Vattenfall Opens World’s Largest Wind Farm
A Swedish energy company announced the opening of the largest offshore wind farm on Thursday, as the British government pushes to reduce carbon emissions that drive climate change, receiving a strong welcome from environmental campaigners.
The farm consists of 100 installed giant turbines in the North Sea off the eastern Kent coast. Vattenfall, the company that built the farm, said a total of 341 turbines are planned for the farm. The farm has the potential to power 200,000 homes.
The farm will increase Britain’s capacity to generate wind power by more than 30 percent. The 380-foot tall turbines are spread out over more than 22 square miles and are visible from shore.
At full capacity, the farm should be able to produce 300 megawatts, which would see Britain’s renewable energy capacity rise to five gigawatts.
Britain’s energy minister, Craig Huhne, said: “We are in a unique position to become a world leader in this industry.”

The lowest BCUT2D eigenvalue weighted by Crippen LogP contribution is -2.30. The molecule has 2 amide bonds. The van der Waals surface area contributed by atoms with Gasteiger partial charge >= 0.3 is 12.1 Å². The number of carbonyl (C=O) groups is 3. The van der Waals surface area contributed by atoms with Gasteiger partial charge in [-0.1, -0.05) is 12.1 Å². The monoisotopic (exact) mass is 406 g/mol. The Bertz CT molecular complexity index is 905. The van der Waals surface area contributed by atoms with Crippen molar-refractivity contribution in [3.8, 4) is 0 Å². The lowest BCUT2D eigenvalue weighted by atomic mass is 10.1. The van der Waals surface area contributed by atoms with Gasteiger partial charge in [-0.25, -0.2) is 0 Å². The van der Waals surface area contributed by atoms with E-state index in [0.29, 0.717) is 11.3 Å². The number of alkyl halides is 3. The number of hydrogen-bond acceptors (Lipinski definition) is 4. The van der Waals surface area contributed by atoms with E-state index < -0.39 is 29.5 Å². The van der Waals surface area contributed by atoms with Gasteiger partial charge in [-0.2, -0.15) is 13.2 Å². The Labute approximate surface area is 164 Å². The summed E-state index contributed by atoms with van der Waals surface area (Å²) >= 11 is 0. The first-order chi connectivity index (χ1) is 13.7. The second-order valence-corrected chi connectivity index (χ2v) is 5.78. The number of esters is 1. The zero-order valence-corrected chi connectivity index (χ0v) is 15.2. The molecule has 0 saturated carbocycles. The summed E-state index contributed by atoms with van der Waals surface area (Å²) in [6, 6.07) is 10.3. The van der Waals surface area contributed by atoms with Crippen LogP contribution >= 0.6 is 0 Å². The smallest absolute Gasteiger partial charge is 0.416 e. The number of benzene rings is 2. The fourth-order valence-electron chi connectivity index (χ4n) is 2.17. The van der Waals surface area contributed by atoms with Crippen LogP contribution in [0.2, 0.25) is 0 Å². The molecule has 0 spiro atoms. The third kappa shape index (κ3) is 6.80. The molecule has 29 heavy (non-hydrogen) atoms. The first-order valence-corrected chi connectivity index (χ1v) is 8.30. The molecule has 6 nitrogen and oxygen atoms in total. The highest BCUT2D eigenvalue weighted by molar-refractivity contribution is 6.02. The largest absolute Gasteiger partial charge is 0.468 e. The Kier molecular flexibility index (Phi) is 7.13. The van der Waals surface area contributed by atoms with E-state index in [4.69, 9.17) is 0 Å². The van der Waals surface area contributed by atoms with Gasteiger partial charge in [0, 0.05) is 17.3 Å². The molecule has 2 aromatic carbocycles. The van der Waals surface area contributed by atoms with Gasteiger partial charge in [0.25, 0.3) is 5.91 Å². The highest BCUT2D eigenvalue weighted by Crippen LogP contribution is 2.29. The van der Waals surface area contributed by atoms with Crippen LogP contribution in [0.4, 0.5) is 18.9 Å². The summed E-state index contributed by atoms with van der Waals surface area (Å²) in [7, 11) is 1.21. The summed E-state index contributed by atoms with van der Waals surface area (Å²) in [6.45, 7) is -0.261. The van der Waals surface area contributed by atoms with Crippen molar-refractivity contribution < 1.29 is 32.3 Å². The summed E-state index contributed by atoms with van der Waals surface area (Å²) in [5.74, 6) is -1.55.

“We are an island nation and I firmly believe we should be harnessing our wind, wave and tidal resources to the maximum,” he told AFP.
The wind farm was an “important stride forward,” said Craig Bennett, the campaigns and policy director for Friends of the Earth. But he warned that Britain’s record on renewable energy was “dismal.”
Critics note that the turbines only produce energy when there is wind and as of yet there is no cost-effective fuel cell developed that could store the power once it has been produced.
“What worries me is the government seems to be obsessed with the option of wind farms and neglects other sources of renewable energy, which in many ways could be more important.,” said energy expert Professor Ian Fells.
“The other problem is they are intermittent. You never know when the wind is going to blow,” he told the BBC.
The new wind farm opened as the Global Wind Energy Council (GWEC) forecast that wind power worldwide would double between 2010 and 2014 to produce more than 400 gigawatts.
GWEC secretary general Steve Sawyer said wind energy continues to be “a growth market, weathering the economic crisis much better than some analysts had predicted.”
As the power market becomes more competitive, “it is rapidly expanding beyond the traditional markets in North America and Europe. Around half of the growth is now happening in emerging economies and developing countries,” he said.
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